It’s still practically a newborn but Indian mobile messaging app Hike is already channelling almost a billion messages a month between its five million registered users. Those numbers sound insignificant when you stack them up against the big beasts of the messaging space – WhatsApp claims 200 million+ monthly active users, and some 600 billion in and outbound messages – but Hike’s growth is impressive when you consider it’s only just over four months old. WhatsApp, of course, has been around for almost four years.
Mobile messaging is hot property right now, with tech giants like Facebook and most recently Google bent on owning the messaging space. The reason for all this interest in cross-platform chit-chat is that mobile messaging looks poised to steal social networking’s crown jewels: aka the cool factor, and thus the user engagement (Hike incorporates social status updates and emoji-based moods into its messaging app, to hang on the social chain). But the idea that there can be one ultimate mobile messaging winner — or one player as dominant as Facebook in the full-fat social networking space — seems unlikely. And that’s what Hike is banking on to disrupt WhatsApp and keep Facebook Messenger and its ilk from crashing its just-getting-started party.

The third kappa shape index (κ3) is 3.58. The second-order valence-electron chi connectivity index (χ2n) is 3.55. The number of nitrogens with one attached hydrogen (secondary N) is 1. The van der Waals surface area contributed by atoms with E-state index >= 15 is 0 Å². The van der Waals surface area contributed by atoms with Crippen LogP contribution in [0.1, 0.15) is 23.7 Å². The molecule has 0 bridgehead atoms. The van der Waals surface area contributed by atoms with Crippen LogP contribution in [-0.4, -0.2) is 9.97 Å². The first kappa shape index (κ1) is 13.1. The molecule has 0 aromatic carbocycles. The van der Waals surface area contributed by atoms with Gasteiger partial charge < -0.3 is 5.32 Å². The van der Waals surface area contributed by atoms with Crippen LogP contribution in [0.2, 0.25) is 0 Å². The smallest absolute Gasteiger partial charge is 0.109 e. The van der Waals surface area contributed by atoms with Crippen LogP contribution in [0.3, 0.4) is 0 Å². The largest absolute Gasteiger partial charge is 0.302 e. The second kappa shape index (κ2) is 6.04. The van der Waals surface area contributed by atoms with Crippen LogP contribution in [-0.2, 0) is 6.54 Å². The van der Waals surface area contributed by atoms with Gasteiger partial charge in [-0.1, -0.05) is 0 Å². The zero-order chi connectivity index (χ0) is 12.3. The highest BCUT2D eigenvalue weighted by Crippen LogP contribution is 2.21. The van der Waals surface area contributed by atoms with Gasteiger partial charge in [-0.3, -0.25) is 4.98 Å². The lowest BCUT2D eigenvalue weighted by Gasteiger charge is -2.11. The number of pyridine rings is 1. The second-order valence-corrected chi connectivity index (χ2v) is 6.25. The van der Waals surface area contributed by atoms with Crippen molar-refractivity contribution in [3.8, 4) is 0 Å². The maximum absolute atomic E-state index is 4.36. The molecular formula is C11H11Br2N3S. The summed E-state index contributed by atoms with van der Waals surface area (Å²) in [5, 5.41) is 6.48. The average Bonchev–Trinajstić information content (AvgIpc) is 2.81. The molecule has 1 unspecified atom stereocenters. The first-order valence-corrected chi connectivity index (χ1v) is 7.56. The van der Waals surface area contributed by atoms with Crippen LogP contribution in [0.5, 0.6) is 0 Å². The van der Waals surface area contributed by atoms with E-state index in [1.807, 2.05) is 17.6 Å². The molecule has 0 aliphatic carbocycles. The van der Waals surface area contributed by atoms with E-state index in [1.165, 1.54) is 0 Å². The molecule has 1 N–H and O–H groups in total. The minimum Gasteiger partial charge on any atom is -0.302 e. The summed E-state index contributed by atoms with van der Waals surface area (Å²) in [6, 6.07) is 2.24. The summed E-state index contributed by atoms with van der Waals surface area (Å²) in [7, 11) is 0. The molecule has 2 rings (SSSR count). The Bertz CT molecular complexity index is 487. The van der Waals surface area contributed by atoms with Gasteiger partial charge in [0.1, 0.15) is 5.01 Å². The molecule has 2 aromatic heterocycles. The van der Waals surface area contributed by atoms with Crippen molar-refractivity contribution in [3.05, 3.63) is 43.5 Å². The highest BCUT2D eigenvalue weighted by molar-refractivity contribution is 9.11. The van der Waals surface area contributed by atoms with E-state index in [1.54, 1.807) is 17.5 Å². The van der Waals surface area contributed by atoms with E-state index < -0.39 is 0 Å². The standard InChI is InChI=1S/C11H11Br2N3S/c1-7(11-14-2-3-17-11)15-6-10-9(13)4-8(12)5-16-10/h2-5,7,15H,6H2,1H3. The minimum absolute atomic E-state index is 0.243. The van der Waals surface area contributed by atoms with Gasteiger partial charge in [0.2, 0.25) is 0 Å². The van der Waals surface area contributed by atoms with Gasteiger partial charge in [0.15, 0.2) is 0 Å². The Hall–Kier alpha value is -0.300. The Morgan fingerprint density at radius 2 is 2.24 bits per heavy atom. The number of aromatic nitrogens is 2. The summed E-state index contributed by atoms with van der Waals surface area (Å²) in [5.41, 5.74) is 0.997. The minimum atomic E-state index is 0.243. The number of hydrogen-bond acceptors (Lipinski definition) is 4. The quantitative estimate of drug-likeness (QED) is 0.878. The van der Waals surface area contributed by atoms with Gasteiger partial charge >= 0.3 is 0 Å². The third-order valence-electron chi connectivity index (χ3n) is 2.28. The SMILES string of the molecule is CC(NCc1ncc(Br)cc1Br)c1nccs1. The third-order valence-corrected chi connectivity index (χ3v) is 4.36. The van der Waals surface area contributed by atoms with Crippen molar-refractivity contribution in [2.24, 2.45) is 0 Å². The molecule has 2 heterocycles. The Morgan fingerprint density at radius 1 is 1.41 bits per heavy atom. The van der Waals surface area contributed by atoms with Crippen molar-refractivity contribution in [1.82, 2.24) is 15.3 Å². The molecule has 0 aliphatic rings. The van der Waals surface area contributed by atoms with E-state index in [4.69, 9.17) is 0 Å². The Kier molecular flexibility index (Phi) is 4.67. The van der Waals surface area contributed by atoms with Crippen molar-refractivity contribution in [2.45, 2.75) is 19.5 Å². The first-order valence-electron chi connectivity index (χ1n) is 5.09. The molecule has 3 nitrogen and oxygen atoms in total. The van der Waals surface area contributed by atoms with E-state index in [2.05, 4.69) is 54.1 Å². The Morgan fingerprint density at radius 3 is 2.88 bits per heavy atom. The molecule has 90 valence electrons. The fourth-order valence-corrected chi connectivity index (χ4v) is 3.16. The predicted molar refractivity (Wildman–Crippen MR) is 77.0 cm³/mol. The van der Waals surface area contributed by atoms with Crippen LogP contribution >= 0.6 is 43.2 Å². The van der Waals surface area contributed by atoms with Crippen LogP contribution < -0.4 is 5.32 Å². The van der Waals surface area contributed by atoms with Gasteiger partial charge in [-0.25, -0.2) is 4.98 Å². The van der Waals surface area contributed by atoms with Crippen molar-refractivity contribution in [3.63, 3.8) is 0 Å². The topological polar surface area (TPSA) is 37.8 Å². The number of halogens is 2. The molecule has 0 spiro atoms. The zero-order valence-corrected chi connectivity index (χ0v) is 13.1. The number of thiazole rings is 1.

There’s no doubt that local market realities intercede much more on mobile than on the traditional social networking playground of the desktop, especially in emerging markets where device, network and carrier variations influence how people communicate based on how they can afford to communicate. Those complexities provide an opportunity for local app makers to triumph over goliath outsiders if they build fixes for the local market, argues Hike.